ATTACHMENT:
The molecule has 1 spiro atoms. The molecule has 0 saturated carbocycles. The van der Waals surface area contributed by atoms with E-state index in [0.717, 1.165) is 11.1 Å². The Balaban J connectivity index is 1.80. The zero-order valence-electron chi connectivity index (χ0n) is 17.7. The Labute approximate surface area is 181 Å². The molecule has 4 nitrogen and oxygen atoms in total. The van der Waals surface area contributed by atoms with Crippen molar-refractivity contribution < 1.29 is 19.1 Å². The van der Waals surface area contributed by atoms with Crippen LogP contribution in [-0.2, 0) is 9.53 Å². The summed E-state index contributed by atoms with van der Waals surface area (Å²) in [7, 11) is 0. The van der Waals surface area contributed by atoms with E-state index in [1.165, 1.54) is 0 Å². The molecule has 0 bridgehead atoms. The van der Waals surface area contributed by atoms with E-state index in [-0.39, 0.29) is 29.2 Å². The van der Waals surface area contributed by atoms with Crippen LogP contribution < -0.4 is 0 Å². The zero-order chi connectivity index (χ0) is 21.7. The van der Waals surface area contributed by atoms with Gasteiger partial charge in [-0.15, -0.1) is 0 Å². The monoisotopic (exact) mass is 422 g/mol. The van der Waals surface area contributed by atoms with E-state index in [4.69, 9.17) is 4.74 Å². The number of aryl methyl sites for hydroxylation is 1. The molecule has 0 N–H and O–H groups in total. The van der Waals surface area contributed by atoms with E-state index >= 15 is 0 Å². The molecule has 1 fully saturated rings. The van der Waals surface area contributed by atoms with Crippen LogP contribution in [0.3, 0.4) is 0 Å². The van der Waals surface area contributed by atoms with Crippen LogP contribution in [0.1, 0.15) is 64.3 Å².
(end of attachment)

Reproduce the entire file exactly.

The molecule has 1 spiro atoms. The molecule has 0 saturated carbocycles. The van der Waals surface area contributed by atoms with E-state index in [0.717, 1.165) is 11.1 Å². The Balaban J connectivity index is 1.80. The zero-order valence-electron chi connectivity index (χ0n) is 17.7. The Labute approximate surface area is 181 Å². The molecule has 4 nitrogen and oxygen atoms in total. The van der Waals surface area contributed by atoms with Crippen molar-refractivity contribution < 1.29 is 19.1 Å². The van der Waals surface area contributed by atoms with Crippen LogP contribution in [-0.2, 0) is 9.53 Å². The summed E-state index contributed by atoms with van der Waals surface area (Å²) in [7, 11) is 0. The van der Waals surface area contributed by atoms with E-state index in [1.165, 1.54) is 0 Å². The molecule has 0 bridgehead atoms. The van der Waals surface area contributed by atoms with E-state index in [-0.39, 0.29) is 29.2 Å². The van der Waals surface area contributed by atoms with Crippen LogP contribution < -0.4 is 0 Å². The zero-order chi connectivity index (χ0) is 21.7. The van der Waals surface area contributed by atoms with Gasteiger partial charge in [-0.15, -0.1) is 0 Å². The monoisotopic (exact) mass is 422 g/mol. The van der Waals surface area contributed by atoms with E-state index in [4.69, 9.17) is 4.74 Å². The number of aryl methyl sites for hydroxylation is 1. The molecule has 0 N–H and O–H groups in total. The van der Waals surface area contributed by atoms with E-state index >= 15 is 0 Å². The molecule has 1 fully saturated rings. The van der Waals surface area contributed by atoms with Crippen LogP contribution in [0.3, 0.4) is 0 Å². The van der Waals surface area contributed by atoms with Crippen LogP contribution in [0.1, 0.15) is 64.3 Å².